Need for Accelerated Registration of Safe Drugs is Gradually Being Understood in West, RDIF CEO Says
Earlier, the head of Russia's sovereign wealth fund stated that more than 10 countries are currently pursuing fast-track registrations of COVID-19 vaccines and therapeutics.
CEO of the Russian Direct Investment Fund (RDIF) Kirill Dmitriev has welcomed the UK's decision to revise its law and allow emergency use of any effective coronavirus vaccine before it's fully licensed, if it meets the required safety and quality standards.
"The need for mechanisms for accelerated registration of safe and effective drugs during a pandemic is gradually being understood in the West. British Prime Minister Boris Johnson spoke about the intention to amend local legislation today, although a few days ago the British media and experts spoke extremely negatively about the decision of the Russian Ministry of Health to register the world's first coronavirus vaccine Sputnik V", Dmitriev said.
He revealed that more than 10 RDIF partner-countries are studying Russia's experience with accelerated registration of drugs and vaccines against the coronavirus with proven safety based on proven solutions, such as the human adenoviruses used in the Russian Sputnik V vaccine.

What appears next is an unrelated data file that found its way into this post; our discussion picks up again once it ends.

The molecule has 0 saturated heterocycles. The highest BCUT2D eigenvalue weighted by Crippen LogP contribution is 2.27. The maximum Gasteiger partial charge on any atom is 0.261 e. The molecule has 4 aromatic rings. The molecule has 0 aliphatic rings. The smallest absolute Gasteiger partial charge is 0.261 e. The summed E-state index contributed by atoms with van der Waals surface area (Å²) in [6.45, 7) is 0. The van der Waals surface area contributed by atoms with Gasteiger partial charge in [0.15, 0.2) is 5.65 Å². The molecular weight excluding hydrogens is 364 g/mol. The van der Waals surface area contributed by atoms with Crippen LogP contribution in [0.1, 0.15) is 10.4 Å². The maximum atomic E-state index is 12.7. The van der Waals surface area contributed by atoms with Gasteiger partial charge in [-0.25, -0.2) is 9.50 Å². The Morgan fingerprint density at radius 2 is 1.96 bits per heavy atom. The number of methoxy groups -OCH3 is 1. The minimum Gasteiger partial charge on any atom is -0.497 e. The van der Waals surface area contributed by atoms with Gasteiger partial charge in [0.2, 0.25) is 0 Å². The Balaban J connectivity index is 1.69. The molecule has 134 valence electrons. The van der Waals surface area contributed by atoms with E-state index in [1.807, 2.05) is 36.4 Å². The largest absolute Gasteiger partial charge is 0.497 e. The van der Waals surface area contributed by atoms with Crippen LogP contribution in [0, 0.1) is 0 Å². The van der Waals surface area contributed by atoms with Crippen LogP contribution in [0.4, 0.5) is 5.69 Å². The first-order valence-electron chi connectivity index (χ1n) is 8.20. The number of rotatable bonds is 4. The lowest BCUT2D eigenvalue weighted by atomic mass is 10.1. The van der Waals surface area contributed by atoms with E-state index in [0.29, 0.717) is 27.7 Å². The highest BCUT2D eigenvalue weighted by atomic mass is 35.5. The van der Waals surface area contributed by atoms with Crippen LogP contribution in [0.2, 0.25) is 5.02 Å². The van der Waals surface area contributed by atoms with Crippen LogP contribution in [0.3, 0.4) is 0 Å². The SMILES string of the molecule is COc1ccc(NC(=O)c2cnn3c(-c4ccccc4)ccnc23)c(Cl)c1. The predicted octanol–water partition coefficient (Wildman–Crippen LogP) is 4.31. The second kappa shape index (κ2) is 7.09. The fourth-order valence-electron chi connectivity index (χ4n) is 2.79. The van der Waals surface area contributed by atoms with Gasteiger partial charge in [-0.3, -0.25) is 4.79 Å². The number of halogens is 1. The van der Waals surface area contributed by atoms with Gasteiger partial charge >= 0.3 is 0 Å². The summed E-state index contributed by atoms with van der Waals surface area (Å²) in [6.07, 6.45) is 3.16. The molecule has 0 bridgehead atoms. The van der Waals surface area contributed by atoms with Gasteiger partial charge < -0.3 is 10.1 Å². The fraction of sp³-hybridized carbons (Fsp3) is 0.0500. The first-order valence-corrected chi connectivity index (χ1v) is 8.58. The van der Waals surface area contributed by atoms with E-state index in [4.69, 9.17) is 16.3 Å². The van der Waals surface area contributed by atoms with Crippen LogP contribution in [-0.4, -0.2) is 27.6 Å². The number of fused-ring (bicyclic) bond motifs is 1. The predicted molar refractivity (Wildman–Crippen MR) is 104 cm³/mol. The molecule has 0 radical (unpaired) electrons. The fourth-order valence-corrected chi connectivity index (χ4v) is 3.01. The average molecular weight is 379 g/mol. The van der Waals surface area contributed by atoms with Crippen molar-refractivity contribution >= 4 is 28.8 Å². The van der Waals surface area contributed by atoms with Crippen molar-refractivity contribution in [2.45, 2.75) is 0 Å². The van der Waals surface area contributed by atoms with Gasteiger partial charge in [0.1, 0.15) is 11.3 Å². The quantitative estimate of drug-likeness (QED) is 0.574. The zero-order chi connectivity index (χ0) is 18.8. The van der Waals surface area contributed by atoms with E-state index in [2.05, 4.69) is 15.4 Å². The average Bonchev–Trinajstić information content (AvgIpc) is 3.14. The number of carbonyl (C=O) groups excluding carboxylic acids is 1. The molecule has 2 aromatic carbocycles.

"We welcome the desire of partners and are ready to consult with all countries striving to protect their residents and return to economic growth as soon as possible", the RDIF CEO noted.
While the licensing period can take up to several months, under the new regulation a vaccine can receive an emergency approval to start immunising people as soon as possible.
"If we develop effective vaccines, it’s important we make them available to patients as quickly as possible, but only once strict safety standards have been met", Jonathan Van-Tam, Britain’s deputy chief medical officer, said as quoted by the Associated Press.
However, this measure will be used as a last resort if there is a pressing public health justification. The government has started three-week consultations and the measure could be introduced as early as October.
Moreover, the authorities have stated that they will be increasing the number of health workers capable of administering vaccines.
As of Friday, more than 41,000 people have died from the coronavirus in the UK – the highest count in Europe.
On 11 August, the Russian government officially registered Sputnik V as the world's first vaccine against COVID-19.
Although the vaccine is still going through the third - and last - phase of clinical trials, as per the protocols of the World Health Organisation, Russian health officials have said it has proven that it has the capability to produce stable immunity against the coronavirus.